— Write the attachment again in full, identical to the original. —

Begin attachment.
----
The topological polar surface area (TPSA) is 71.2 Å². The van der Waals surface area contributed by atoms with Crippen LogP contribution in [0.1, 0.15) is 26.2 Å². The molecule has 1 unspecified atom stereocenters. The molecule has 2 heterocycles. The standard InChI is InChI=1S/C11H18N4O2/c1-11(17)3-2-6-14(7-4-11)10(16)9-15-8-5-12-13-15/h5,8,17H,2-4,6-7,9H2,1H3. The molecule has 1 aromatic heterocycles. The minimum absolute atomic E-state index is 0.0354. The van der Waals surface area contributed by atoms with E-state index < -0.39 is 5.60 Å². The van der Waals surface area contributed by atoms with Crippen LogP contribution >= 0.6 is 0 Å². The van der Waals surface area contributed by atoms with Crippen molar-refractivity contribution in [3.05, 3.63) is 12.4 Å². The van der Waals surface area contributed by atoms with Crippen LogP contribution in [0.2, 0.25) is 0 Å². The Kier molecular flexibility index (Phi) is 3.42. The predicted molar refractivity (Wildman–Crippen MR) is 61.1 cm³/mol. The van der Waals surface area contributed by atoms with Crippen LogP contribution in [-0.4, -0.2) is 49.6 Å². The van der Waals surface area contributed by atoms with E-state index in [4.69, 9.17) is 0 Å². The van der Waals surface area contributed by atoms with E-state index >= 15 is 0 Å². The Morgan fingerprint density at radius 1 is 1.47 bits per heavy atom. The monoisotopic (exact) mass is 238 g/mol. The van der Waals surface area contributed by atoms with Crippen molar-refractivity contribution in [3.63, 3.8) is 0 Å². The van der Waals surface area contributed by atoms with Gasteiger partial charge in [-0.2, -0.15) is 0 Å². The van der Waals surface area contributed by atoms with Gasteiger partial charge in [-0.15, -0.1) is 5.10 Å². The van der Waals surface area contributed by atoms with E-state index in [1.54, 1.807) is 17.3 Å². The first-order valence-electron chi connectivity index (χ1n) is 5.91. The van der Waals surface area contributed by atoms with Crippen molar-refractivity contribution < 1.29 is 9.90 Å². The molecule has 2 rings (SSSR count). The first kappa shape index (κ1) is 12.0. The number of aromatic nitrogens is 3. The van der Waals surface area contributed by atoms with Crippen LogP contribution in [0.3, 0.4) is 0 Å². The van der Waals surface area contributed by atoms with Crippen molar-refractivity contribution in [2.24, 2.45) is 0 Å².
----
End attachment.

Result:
The topological polar surface area (TPSA) is 71.2 Å². The van der Waals surface area contributed by atoms with Crippen LogP contribution in [0.1, 0.15) is 26.2 Å². The molecule has 1 unspecified atom stereocenters. The molecule has 2 heterocycles. The standard InChI is InChI=1S/C11H18N4O2/c1-11(17)3-2-6-14(7-4-11)10(16)9-15-8-5-12-13-15/h5,8,17H,2-4,6-7,9H2,1H3. The molecule has 1 aromatic heterocycles. The minimum absolute atomic E-state index is 0.0354. The van der Waals surface area contributed by atoms with E-state index < -0.39 is 5.60 Å². The van der Waals surface area contributed by atoms with Crippen LogP contribution >= 0.6 is 0 Å². The van der Waals surface area contributed by atoms with Crippen molar-refractivity contribution in [3.05, 3.63) is 12.4 Å². The van der Waals surface area contributed by atoms with Crippen LogP contribution in [0.2, 0.25) is 0 Å². The Kier molecular flexibility index (Phi) is 3.42. The predicted molar refractivity (Wildman–Crippen MR) is 61.1 cm³/mol. The van der Waals surface area contributed by atoms with Crippen LogP contribution in [-0.4, -0.2) is 49.6 Å². The van der Waals surface area contributed by atoms with E-state index in [4.69, 9.17) is 0 Å². The van der Waals surface area contributed by atoms with E-state index >= 15 is 0 Å². The Morgan fingerprint density at radius 1 is 1.47 bits per heavy atom. The monoisotopic (exact) mass is 238 g/mol. The van der Waals surface area contributed by atoms with Crippen molar-refractivity contribution in [3.63, 3.8) is 0 Å². The van der Waals surface area contributed by atoms with Gasteiger partial charge in [-0.2, -0.15) is 0 Å². The van der Waals surface area contributed by atoms with Gasteiger partial charge in [-0.15, -0.1) is 5.10 Å². The van der Waals surface area contributed by atoms with E-state index in [1.54, 1.807) is 17.3 Å². The first-order valence-electron chi connectivity index (χ1n) is 5.91. The van der Waals surface area contributed by atoms with Crippen molar-refractivity contribution < 1.29 is 9.90 Å². The molecule has 2 rings (SSSR count). The first kappa shape index (κ1) is 12.0. The number of aromatic nitrogens is 3. The van der Waals surface area contributed by atoms with Crippen LogP contribution in [0.3, 0.4) is 0 Å². The van der Waals surface area contributed by atoms with Crippen molar-refractivity contribution in [2.24, 2.45) is 0 Å².